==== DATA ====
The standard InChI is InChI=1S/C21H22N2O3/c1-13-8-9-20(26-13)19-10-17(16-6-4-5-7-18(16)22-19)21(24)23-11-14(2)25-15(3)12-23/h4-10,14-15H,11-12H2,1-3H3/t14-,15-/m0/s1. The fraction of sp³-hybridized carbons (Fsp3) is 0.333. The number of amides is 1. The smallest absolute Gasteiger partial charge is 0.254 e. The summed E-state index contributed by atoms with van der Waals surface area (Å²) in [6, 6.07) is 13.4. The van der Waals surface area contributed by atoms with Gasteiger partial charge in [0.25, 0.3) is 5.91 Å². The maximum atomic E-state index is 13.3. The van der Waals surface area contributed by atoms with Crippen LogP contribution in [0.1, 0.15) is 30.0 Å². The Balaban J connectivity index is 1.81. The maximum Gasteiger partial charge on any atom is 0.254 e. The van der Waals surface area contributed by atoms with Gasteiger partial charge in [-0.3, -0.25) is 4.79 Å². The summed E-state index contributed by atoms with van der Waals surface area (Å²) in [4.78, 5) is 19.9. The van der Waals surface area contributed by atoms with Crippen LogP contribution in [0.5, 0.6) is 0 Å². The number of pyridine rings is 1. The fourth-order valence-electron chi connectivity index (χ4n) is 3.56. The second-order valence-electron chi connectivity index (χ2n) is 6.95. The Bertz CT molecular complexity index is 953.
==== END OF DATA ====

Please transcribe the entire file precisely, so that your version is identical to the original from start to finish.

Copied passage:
The standard InChI is InChI=1S/C21H22N2O3/c1-13-8-9-20(26-13)19-10-17(16-6-4-5-7-18(16)22-19)21(24)23-11-14(2)25-15(3)12-23/h4-10,14-15H,11-12H2,1-3H3/t14-,15-/m0/s1. The fraction of sp³-hybridized carbons (Fsp3) is 0.333. The number of amides is 1. The smallest absolute Gasteiger partial charge is 0.254 e. The summed E-state index contributed by atoms with van der Waals surface area (Å²) in [6, 6.07) is 13.4. The van der Waals surface area contributed by atoms with Gasteiger partial charge in [0.25, 0.3) is 5.91 Å². The maximum atomic E-state index is 13.3. The van der Waals surface area contributed by atoms with Crippen LogP contribution in [0.1, 0.15) is 30.0 Å². The Balaban J connectivity index is 1.81. The maximum Gasteiger partial charge on any atom is 0.254 e. The van der Waals surface area contributed by atoms with Gasteiger partial charge in [-0.3, -0.25) is 4.79 Å². The summed E-state index contributed by atoms with van der Waals surface area (Å²) in [4.78, 5) is 19.9. The van der Waals surface area contributed by atoms with Crippen LogP contribution in [0.5, 0.6) is 0 Å². The number of pyridine rings is 1. The fourth-order valence-electron chi connectivity index (χ4n) is 3.56. The second-order valence-electron chi connectivity index (χ2n) is 6.95. The Bertz CT molecular complexity index is 953.